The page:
**Suits in various dead dino fabrics didn't breathe and tended to pill. I flat hated wearing those mobile saunas.

Here's a photo from the early 1990s, right before I abandoned blouses for cotton turtlenecks, another style phase. The tight blouse -- gee, I think it's a blouse -- is barely visible under the padded jacket. Do I remember feeling the collar every time I swallowed.

My sister and I, big hair, big earrings,
 hose and all...
Makes me wonder: why in all that's good am I finding these 1890s blouses acceptable, if I dreaded the 1980s and 1990s versions?

It must be the sleeves. It's 2019, after all, and sleeves have been a fashion focus for a year or two, and it's the year the 1830s became really fashionable in costuming, and the folks in New Zealand, Miss Temby and The Dreamstress among them, are making their turn-of-the-century fashions.

Back to Finding a Model


Where were we -- yes, looking for a better mousetrap of a shirtwaist design.

The young lady in the lower left corner of this selection of ready-to-wear shirtwaists struck me as wearing a specially nice one, at once simple and decorative.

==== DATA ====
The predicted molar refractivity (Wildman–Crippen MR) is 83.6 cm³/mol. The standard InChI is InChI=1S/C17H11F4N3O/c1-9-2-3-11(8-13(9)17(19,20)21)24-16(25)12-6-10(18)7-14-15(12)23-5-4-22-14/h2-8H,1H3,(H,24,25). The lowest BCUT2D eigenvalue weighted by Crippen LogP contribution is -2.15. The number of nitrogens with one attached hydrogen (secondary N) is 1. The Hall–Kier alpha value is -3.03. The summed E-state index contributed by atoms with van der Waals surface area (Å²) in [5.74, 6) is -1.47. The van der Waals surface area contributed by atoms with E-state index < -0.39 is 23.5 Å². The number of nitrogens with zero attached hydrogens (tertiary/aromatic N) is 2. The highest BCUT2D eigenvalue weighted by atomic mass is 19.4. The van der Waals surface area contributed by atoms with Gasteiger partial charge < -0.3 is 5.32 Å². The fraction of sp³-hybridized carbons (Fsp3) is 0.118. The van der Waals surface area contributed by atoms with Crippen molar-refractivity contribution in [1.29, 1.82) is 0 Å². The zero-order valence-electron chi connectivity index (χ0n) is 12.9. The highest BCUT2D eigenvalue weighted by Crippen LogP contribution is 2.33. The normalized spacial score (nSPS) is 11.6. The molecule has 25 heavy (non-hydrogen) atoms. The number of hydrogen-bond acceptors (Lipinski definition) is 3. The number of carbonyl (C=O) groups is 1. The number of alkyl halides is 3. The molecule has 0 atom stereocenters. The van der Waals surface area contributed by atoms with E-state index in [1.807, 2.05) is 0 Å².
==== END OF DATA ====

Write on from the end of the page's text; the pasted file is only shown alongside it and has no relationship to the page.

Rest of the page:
Jordan, Marsh and Cmpany shirtwaists. From "Gibson Girl Era Clothing | 1890s-1900s Fashion"

The Met has a handsome example, part of an office suit. The only thing I am not fond of is the loose waist. Gathering all of that loose fabric in neatly, and keeping it tucked would have been a problem then, as it was for me just decades ago.

Blouse from suit, 1892, Metropolitan Museum of Art; C.I.53.72.9a–c.

Some examples use pleating at bottom front to confine the extra fabric. Here's one, from All the Pretty Dresses. This one has a tight lining, as some shirtwaists did, blurring the line between traditional bodice and blouse. Notice how the bottom is finished, in front and in back. Just stitching, no applied band to cover the stitching.

Example of mid-1890s lined bodice, from "So cool! Same fabric, different shaped bodices from the 1890's", in All the Pretty Dresses, 02/28/2012.
Back of same garment.
Those sleeves are epic, aren't they?

Aha: A Model With a Pattern


Also epic, another shirtwaist example, from my new favorite 1890s fashion magazine, the Illustrierte Frauenzeitung, published by Bruckmann in Berlin and Vienna. The neckline is smocked.

Illustrierte Frauenzeitung 1894, Heft 14, p.159 Bluse
The pattern, shown below, is interesting. You cut the shirtwaist body in one piece, marked "a", by placing the center front on the fold (the vertical dotted lines at the left of the top pattern piece). The pattern gives the fabric width as about 20 inches, so the body piece would be laid down the lengthwise grain, which we would find rather unusual. The armscyes would be cut out. The blouse would close in back.

Note that the front piece at the side is fitted to the waist, hence the acute angle. Both front and back would be gathered/pleated -- that's why they are so wide. The sleeve piece, marked "b" will make a very wide sleeve, but one without much of a pouf at the top.

Illustrierte Frauenzeitung 1894, Heft 14, p.159 Bluse


The text in German: